This week we hear from Kate Jonkman…
There we were, Tim and I, talking about my future. Or rather, the fact that I had no clue what my future holds. I was trying to explain myself and seemed to be failing … miserably. Then Tim said something like this, “I completely understand where you are. Jesus is a lamp to our feet – that doesn’t mean we know the whole journey, but we know the next step. For you, the next step is the Appalachian Trail.” Yes! That’s exactly it. Somehow Tim managed to put into words that which I could not.
I don’t know what my life will look like in 5-7 months, but I do know that I can trust God to direct me there.
But first, how did we get here?
Two and a half years ago, Ben and I made the decision to hike the Appalachian Trail (A.T.). That’s 2,190 miles from Georgia to Maine. Since then, we’ve worked hard at making this dream a reality. To be totally honest, much of our progress has been by the grace of God and how His unbelievably creative planning far exceeds our ability to prepare.
On an individual level, Ben and I have different reasons for why we are hiking the A.T. We have to. Difficult days will require a motivation that is personal and unique to our own selves. For me, I want to see a dream through from start to finish. I want to live by the command in Joshua 1:9, “…be strong and courageous! Do not be afraid or discouraged. For the Lord your God is with you wherever you go.” Simply put, fear has held me back from a lot of dreams, and I’m tired of regretting.
For us together, the hike is a way to strip the excess and get back to the core. We want to realign ourselves to have a more simple and intentional existence. Do we need hike over 2,000 miles to do this? No. However, it’s the avenue we’ve chosen because (holy cannoli) it sounds amazing. Ben and I find contentment through backpacking. It’s surprising how the few items that you carry can meet all of your needs. Don’t have something? 9 times out of 10 you didn’t really need it anyway. Do you really need something? Probably someone else in the community is carrying it and will offer their kindness.
In Luke 3:9-14, we are called to live generous lives that are free from materialism. The moment we committed to the Appalachian Trail, I felt lighter. For the most part, I didn’t want to acquire stuff anymore. Especially since we would just be getting rid of it in a year or so. Our decision immediately changed my mindset from, “What don’t I have? What am I missing?” To, “I have so much. My life is full. I am content.” As we have stop acquiring and are scaling down our belongings, we have gained the ability to be more generous with our resources – investing in moments and other people. We haven’t set one foot on this hike and already I am a better person for it.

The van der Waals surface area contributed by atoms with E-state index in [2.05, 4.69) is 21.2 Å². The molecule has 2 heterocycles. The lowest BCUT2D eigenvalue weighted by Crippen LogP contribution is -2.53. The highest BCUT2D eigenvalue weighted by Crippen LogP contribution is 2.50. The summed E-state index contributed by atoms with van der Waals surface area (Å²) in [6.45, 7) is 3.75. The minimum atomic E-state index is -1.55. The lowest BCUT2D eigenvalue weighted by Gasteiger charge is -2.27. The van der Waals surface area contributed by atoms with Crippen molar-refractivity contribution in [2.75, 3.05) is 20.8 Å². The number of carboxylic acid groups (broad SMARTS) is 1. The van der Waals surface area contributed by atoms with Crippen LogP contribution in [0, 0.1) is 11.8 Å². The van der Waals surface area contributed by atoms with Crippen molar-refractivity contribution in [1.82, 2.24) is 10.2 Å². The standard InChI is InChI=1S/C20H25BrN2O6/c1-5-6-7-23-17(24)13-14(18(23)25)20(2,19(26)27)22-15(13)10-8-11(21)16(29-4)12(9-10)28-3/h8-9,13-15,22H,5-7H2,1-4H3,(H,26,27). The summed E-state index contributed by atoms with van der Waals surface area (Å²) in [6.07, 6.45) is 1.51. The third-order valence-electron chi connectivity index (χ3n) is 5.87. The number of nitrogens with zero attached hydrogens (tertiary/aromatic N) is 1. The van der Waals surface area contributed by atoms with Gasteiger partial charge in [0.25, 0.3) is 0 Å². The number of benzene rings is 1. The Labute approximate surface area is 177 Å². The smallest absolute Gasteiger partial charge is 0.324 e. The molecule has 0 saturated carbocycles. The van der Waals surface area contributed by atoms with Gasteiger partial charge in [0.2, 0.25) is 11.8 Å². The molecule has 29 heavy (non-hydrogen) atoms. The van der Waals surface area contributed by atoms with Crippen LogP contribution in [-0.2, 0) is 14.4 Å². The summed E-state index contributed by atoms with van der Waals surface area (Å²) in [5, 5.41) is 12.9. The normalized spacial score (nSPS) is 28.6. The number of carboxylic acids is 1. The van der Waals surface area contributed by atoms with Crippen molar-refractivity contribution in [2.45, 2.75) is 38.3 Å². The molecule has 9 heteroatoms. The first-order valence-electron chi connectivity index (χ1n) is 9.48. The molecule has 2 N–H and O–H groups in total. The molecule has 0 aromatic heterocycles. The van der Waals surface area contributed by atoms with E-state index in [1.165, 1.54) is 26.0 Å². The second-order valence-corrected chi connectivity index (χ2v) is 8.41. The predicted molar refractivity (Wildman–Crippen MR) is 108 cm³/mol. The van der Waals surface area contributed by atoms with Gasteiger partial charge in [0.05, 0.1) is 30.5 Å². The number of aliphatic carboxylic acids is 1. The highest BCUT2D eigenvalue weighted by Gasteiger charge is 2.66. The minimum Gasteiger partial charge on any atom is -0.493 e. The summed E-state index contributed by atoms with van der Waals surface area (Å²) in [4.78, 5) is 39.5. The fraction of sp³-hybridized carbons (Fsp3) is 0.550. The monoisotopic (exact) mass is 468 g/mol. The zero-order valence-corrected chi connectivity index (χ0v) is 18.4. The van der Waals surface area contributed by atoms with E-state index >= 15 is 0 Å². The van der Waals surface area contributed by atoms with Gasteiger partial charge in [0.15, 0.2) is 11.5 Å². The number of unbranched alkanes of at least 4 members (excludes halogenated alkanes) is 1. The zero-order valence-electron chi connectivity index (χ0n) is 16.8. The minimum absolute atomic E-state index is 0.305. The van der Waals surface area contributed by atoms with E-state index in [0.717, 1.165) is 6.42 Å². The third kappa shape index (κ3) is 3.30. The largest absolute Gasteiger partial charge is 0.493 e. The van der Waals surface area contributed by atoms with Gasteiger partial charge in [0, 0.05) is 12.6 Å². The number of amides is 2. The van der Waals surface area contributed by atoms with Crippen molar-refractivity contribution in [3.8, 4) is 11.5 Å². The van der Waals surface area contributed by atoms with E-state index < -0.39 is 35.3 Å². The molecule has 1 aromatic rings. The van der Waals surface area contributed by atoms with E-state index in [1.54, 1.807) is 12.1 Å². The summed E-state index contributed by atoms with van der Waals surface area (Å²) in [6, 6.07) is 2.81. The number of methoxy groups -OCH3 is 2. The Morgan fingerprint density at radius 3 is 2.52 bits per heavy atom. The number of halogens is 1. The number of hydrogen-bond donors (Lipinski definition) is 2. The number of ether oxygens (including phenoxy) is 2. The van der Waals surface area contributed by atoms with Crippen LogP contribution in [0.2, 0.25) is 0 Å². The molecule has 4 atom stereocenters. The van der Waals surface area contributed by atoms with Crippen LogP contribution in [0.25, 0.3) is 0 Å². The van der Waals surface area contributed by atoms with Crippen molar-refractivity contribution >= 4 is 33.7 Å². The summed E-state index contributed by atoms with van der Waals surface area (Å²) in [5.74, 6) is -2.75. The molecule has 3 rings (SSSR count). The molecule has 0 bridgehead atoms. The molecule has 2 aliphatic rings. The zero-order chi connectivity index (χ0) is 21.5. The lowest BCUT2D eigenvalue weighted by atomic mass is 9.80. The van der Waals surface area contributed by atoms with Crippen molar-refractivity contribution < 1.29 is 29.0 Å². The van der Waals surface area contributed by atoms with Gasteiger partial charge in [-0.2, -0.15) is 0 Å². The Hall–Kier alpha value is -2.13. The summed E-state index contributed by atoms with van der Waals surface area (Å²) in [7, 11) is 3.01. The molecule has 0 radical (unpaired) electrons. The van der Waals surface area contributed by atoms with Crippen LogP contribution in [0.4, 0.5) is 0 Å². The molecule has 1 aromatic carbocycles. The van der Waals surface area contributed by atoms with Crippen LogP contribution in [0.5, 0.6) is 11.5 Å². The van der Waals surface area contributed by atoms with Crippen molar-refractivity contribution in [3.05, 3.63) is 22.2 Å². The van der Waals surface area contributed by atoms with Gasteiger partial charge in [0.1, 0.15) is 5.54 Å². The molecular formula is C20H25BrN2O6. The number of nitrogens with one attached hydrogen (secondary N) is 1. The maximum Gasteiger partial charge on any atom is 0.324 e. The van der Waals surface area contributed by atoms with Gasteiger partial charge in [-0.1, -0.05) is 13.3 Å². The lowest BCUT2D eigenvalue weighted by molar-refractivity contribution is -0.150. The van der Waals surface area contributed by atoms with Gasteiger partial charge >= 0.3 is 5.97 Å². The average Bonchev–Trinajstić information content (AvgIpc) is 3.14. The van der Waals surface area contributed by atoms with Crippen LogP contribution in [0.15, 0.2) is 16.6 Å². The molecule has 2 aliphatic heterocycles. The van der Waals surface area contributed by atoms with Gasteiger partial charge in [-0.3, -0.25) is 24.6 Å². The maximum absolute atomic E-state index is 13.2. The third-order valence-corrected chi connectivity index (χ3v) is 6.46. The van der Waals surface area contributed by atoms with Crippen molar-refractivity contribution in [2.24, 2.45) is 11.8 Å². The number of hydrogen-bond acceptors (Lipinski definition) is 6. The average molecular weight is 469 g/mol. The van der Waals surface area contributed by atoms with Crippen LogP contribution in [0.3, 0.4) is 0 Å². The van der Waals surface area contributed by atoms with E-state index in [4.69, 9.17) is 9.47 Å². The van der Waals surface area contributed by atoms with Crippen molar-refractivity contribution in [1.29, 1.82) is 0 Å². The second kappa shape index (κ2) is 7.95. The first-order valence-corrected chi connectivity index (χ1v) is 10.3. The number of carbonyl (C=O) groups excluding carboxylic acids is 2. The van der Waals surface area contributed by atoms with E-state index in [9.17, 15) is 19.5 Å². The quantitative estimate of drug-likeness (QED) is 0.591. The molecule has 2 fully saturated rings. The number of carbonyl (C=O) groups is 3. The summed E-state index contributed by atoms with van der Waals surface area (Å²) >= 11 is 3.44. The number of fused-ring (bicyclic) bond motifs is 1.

Planning for the trail has also made me more grateful. I’m grateful for how active God is in this process. There have been many times where His presence was palpable, where God repeatedly showed Himself to be faithful by opening up opportunities and contacts that I would have never dreamed we’d have. I’m also grateful for the large amount of love and support we’ve received from the people around us. I’m grateful for the last 2 plus years on staff at South Harbor and for the luxury to be able to put our lives on hold while we challenge ourselves. I’m grateful for the technology that makes our challenge easier and allows us to stay better connected with loved ones through it all. There’s so much more that I’d like to list, but the point is … I’m grateful. And I’m content. If you ask me, that’s a pretty good place to be at for the start of this journey.
What happens now?
On March 21st, Ben and I step foot on the trailhead and begin making our way to Maine. We will need strength, perseverance, and prayer to finish this thing. Only 1 in 4 do. We will look to God for strength and perseverance. However, I’m going to selfishly ask you to cover us with prayer.
As I prepare for probably one of the biggest physical and mental battles I’ve ever faced, I know steadfastness is the key to overcoming adversity and growing as an individual. Endurance, diligence, patience – it all pays off. The journey may be difficult at times. In fact, I can almost guarantee it will be. However, what stands to be gained is so very much worth it.
If you’d like to follow our journey over these next several months, feel free to visit our website by clicking HERE.
Finally, I’ll leave you with a verse that I have a sneaky feeling will become my mantra out there on the Appalachian Trail:
“Let perseverance finish its work so that you may be mature and complete, not lacking in anything.” James 1:4 NIV